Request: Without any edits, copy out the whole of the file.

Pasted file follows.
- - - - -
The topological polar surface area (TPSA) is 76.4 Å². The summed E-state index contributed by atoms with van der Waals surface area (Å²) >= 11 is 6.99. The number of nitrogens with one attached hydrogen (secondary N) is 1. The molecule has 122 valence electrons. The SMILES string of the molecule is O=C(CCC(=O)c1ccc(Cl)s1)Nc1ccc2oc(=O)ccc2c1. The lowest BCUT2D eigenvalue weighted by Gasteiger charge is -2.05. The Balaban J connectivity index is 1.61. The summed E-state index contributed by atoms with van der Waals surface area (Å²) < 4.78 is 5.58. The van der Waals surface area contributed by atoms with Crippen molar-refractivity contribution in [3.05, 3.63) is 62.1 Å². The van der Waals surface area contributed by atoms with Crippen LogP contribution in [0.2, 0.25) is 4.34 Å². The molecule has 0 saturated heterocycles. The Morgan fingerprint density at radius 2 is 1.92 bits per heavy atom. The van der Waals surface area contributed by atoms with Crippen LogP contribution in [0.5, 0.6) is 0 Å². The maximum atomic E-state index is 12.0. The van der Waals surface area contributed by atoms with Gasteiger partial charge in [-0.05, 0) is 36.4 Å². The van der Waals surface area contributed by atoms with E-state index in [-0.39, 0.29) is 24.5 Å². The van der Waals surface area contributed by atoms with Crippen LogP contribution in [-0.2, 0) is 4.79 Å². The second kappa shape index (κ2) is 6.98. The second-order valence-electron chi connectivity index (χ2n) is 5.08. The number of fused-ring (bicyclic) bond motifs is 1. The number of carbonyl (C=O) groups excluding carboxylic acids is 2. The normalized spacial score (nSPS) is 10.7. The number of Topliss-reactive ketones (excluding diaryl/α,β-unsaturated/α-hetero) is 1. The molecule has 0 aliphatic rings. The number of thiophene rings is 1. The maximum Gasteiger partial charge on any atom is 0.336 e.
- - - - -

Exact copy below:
The topological polar surface area (TPSA) is 76.4 Å². The summed E-state index contributed by atoms with van der Waals surface area (Å²) >= 11 is 6.99. The number of nitrogens with one attached hydrogen (secondary N) is 1. The molecule has 122 valence electrons. The SMILES string of the molecule is O=C(CCC(=O)c1ccc(Cl)s1)Nc1ccc2oc(=O)ccc2c1. The lowest BCUT2D eigenvalue weighted by Gasteiger charge is -2.05. The Balaban J connectivity index is 1.61. The summed E-state index contributed by atoms with van der Waals surface area (Å²) < 4.78 is 5.58. The van der Waals surface area contributed by atoms with Crippen molar-refractivity contribution in [3.05, 3.63) is 62.1 Å². The van der Waals surface area contributed by atoms with Crippen LogP contribution in [0.2, 0.25) is 4.34 Å². The molecule has 0 saturated heterocycles. The Morgan fingerprint density at radius 2 is 1.92 bits per heavy atom. The van der Waals surface area contributed by atoms with Crippen LogP contribution in [0.5, 0.6) is 0 Å². The maximum atomic E-state index is 12.0. The van der Waals surface area contributed by atoms with Gasteiger partial charge in [-0.05, 0) is 36.4 Å². The van der Waals surface area contributed by atoms with E-state index in [-0.39, 0.29) is 24.5 Å². The van der Waals surface area contributed by atoms with Crippen LogP contribution in [-0.2, 0) is 4.79 Å². The second kappa shape index (κ2) is 6.98. The second-order valence-electron chi connectivity index (χ2n) is 5.08. The number of fused-ring (bicyclic) bond motifs is 1. The number of carbonyl (C=O) groups excluding carboxylic acids is 2. The normalized spacial score (nSPS) is 10.7. The number of Topliss-reactive ketones (excluding diaryl/α,β-unsaturated/α-hetero) is 1. The molecule has 0 aliphatic rings. The number of thiophene rings is 1. The maximum Gasteiger partial charge on any atom is 0.336 e.